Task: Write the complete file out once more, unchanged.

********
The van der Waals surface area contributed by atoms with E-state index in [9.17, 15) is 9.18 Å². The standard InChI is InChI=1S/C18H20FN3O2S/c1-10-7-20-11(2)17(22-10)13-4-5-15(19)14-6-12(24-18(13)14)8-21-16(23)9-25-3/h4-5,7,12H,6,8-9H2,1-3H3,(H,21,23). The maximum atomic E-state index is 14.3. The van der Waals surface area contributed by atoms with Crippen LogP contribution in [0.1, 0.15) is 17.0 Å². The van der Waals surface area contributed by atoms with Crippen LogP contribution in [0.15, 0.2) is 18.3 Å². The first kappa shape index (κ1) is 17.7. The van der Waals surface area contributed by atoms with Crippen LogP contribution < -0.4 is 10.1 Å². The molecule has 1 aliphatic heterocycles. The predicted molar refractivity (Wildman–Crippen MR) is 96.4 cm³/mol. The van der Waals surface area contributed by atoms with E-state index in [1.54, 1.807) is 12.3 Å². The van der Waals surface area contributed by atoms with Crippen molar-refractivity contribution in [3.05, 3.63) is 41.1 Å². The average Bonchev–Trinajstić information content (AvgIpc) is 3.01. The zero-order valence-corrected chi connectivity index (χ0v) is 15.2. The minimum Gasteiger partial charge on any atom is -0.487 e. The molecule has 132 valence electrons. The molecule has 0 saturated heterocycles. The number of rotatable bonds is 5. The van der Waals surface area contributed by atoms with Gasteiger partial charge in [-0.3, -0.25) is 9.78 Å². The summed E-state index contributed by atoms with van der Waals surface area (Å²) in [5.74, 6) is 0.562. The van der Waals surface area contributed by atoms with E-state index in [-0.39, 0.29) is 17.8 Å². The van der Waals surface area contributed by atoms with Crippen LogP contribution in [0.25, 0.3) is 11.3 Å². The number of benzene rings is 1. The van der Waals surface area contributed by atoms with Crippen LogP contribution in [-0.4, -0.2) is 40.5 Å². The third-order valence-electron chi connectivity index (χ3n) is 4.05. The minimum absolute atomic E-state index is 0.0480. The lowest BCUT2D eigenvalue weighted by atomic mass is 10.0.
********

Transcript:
The van der Waals surface area contributed by atoms with E-state index in [9.17, 15) is 9.18 Å². The standard InChI is InChI=1S/C18H20FN3O2S/c1-10-7-20-11(2)17(22-10)13-4-5-15(19)14-6-12(24-18(13)14)8-21-16(23)9-25-3/h4-5,7,12H,6,8-9H2,1-3H3,(H,21,23). The maximum atomic E-state index is 14.3. The van der Waals surface area contributed by atoms with Crippen LogP contribution in [0.1, 0.15) is 17.0 Å². The van der Waals surface area contributed by atoms with Crippen LogP contribution in [0.15, 0.2) is 18.3 Å². The first kappa shape index (κ1) is 17.7. The van der Waals surface area contributed by atoms with Crippen LogP contribution < -0.4 is 10.1 Å². The molecule has 1 aliphatic heterocycles. The predicted molar refractivity (Wildman–Crippen MR) is 96.4 cm³/mol. The van der Waals surface area contributed by atoms with E-state index in [1.54, 1.807) is 12.3 Å². The van der Waals surface area contributed by atoms with Crippen molar-refractivity contribution in [3.05, 3.63) is 41.1 Å². The average Bonchev–Trinajstić information content (AvgIpc) is 3.01. The zero-order valence-corrected chi connectivity index (χ0v) is 15.2. The minimum Gasteiger partial charge on any atom is -0.487 e. The molecule has 132 valence electrons. The molecule has 0 saturated heterocycles. The number of rotatable bonds is 5. The van der Waals surface area contributed by atoms with Gasteiger partial charge in [-0.3, -0.25) is 9.78 Å². The summed E-state index contributed by atoms with van der Waals surface area (Å²) in [5.74, 6) is 0.562. The van der Waals surface area contributed by atoms with E-state index in [-0.39, 0.29) is 17.8 Å². The van der Waals surface area contributed by atoms with Crippen LogP contribution in [0.25, 0.3) is 11.3 Å². The number of benzene rings is 1. The van der Waals surface area contributed by atoms with Crippen LogP contribution in [-0.4, -0.2) is 40.5 Å². The third-order valence-electron chi connectivity index (χ3n) is 4.05. The minimum absolute atomic E-state index is 0.0480. The lowest BCUT2D eigenvalue weighted by atomic mass is 10.0.